Last step: waxing.  Waxing protects the milk paint similarly to a polyurethane.  You can use dark waxes to add more drama to your pieces, especially those with intricate woodworking details.  I wanted to keep my furniture light, so I used this nice beeswax with orange oil.  Again, a low chemical formula, so I could feel good about using it in my home and not use a gas mask. :)  It intensifies the colors beautifully without actually changing the color.  I did 2 coats of wax, letting them dry between coats, and three coats on just the top of the coffee table since it gets so much abuse. 

Here is the *almost* finished living room!  I still need an area rug, and a few other things...but I do love the new look with the lighter tables.  There was too much black before!
What's inspiring you these days??
Happy Crafting!!!

Tuesday, January 29, 2013

Tuesday's Real Food Recipe- Downtown Chicken Enchilada Lasagna

I'm excited about today's real-food recipe because it brings me back to one of my favorite dishes of my mommy's!  She always made such yummy dinners, even while working full time, and we almost always ate together as a family.  I know I'm blessed to have had such a great example, and guess what?  My family is close and functioning, partially due to those family dinners, I am sure. 

The yummy dish that was a favorite among the fam?  Downtown Chicken Enchiladas.  They aren't your traditional enchilada with the red sauce- it's actually a creamy chicken-based sauce, and quite unique and simple.  My husband is always thrilled when I make this, but I rarely do because it is an absolute MESS to make!  Dipping each tortilla in the cream sauce and layering cheese inside, rolling them up- my goodness!  I feel like I'm at a pottery class!  Especially when I need to be ready at a moments notice to referee my kids, or answer the phone, etc.  I am sure my mom had some fancy technique that was neater than mine, but I came up with a great way to tidy up this process while still keeping the dish very similar, and tasting the same.  Turn it into a lasagna!

Downtown Chicken Enchilada Lasagna

So, here is the list of ingredients:

*about 1.5 cups of either homemade cream of chicken soup, or the best store bought one you can find (regular soup has nasty msg and BPA in the can- not what I want to add to my real food dinners!)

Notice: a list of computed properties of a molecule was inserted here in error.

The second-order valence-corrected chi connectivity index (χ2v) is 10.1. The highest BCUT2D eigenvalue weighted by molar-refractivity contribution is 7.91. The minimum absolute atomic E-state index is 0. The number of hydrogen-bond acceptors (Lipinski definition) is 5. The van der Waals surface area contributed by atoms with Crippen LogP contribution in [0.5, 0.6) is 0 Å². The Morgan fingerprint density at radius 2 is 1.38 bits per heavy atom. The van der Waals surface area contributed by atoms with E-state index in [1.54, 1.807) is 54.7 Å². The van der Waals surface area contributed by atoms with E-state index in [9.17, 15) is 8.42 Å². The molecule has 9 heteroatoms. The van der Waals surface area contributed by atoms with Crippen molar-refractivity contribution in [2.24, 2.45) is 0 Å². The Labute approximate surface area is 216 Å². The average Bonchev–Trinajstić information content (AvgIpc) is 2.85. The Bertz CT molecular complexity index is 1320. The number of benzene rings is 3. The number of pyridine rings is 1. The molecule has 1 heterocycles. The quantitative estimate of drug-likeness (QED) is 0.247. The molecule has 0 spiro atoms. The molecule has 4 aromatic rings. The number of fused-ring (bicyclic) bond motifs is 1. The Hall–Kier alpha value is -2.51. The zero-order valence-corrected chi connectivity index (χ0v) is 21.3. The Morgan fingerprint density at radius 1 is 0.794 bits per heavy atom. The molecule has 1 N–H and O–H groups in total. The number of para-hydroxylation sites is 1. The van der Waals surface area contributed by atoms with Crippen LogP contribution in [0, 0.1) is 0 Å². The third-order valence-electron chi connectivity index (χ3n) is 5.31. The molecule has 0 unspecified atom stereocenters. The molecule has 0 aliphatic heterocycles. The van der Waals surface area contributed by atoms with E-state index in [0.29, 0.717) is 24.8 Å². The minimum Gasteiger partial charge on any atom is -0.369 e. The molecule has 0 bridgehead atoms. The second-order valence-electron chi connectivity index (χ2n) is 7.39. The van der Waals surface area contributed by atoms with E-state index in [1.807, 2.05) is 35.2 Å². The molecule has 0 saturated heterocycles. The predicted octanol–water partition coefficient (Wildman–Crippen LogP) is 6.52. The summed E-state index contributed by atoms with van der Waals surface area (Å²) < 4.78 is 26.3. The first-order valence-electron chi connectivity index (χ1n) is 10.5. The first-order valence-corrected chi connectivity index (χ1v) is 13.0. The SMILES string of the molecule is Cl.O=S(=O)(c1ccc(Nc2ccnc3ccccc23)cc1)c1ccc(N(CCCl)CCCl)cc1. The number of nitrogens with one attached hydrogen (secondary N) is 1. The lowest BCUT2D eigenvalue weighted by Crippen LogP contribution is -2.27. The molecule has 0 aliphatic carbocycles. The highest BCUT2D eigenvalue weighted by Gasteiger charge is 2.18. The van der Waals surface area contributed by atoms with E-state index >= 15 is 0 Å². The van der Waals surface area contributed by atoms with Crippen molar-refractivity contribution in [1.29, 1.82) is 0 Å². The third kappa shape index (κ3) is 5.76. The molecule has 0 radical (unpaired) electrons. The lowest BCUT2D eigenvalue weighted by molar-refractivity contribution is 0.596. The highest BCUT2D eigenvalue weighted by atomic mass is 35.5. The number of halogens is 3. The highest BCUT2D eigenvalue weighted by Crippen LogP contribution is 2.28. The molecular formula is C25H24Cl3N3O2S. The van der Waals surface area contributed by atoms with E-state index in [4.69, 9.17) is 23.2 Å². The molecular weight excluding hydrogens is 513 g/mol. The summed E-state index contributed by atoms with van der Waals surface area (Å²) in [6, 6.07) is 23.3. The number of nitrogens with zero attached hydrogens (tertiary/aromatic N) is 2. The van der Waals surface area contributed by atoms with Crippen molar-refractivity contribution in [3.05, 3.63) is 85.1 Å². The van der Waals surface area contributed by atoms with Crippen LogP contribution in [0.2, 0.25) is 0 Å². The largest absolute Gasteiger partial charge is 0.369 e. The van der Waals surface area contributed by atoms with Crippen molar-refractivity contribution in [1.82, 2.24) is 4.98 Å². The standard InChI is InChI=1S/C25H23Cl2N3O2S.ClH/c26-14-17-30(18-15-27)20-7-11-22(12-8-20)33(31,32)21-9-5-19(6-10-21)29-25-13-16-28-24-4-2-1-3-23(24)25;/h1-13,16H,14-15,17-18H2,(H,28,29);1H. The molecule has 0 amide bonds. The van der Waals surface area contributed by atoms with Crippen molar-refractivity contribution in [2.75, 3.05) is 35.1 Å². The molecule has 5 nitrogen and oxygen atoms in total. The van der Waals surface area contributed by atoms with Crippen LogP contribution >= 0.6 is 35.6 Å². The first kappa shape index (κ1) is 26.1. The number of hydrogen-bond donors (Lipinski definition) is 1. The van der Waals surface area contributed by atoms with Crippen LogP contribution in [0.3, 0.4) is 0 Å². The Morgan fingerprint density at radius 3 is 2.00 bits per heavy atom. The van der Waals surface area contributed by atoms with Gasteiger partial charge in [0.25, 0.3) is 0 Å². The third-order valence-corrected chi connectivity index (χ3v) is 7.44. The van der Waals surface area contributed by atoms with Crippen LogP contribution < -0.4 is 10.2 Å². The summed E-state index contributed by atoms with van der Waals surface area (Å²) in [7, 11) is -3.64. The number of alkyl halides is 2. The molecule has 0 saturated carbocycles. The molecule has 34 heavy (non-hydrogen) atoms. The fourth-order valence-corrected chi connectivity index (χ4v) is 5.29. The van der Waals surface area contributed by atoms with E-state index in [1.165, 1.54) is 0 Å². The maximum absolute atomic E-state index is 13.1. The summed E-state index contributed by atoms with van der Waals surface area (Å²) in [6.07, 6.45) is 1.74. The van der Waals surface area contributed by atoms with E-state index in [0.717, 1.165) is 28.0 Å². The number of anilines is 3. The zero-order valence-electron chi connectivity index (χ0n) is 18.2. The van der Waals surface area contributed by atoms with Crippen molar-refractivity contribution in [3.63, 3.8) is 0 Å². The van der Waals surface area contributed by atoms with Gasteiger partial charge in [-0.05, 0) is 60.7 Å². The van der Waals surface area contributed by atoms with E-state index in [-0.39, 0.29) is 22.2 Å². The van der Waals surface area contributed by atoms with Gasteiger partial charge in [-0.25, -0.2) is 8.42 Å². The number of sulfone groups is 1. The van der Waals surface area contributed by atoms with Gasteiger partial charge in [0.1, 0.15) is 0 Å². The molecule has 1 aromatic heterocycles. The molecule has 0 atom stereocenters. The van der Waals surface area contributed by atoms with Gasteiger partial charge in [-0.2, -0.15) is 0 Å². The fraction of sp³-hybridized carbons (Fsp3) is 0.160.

*3 or 4, 8 inch tortillas of your choice.  Homemade, soft corn, soft flour, sprouted
*1 lb. chicken (white or dark meat, and preferably free range/organic)
*8 oz. each of pepper jack and monteray jack cheese
*1 jar or can of black olives (I like Lindsay's Naturals when I can't find them in glass jars)
*1 Serrano or jalapeno pepper, broiled, skin removed and diced
*1 small onion chopped and sauteed
*Greek yogurt or sour cream
*butter for greasing your 8x8 dish

Grease an 8x8 casserole dish.  boil chicken and shred with a fork or in your stand mixer with a paddle attachment.  Pour the chicken and the cream of chicken soup into a bowl or pan.  Place your hot pepper under the broiler and turn so each side is charred, about 3 minutes.  meanwhile, Chop and saute 1 small onion in olive oil or butter until soft, about 3-5 minutes.  Now, I am the queen of forgetting the onion.  I probably forget it 90% of the time, and it still tastes great without it.  So if this recipe seems like too many steps, meh- cut out the onion. 

When the pepper is charred, remove from the broiler and let cool until you can handle it.  Place it under running water and the skin will peel right off.  Carefully remove the seeds (you may want to wear gloves if you're dealing with really hot peppers), and chop the pepper and black olives.  Add the pepper and olives to the cream of chicken soup, and mix well.  Grate your cheeses together onto a plate or bowl.  Only use monteray jack if you don't like things spicy, or use ALL pepper jack if you love the little happy slap to the soul like I do. :)

Preheat your oven to 350.  Place a small amount of the cream of chicken soup in the bottom of the greased dish like you would if you were making lasagna.  Place one tortilla in the bottom, and add about 1/2 in. layer of the chicken mixture on top.  Add a layer of cheese, and then place another tortilla on top.  Repeat.  You will probably have enough room for 3 layers if you use a regular casserole dish, but may have room for more if you use a deep covered baker or something similar.  End with the chicken and cheese layer on top.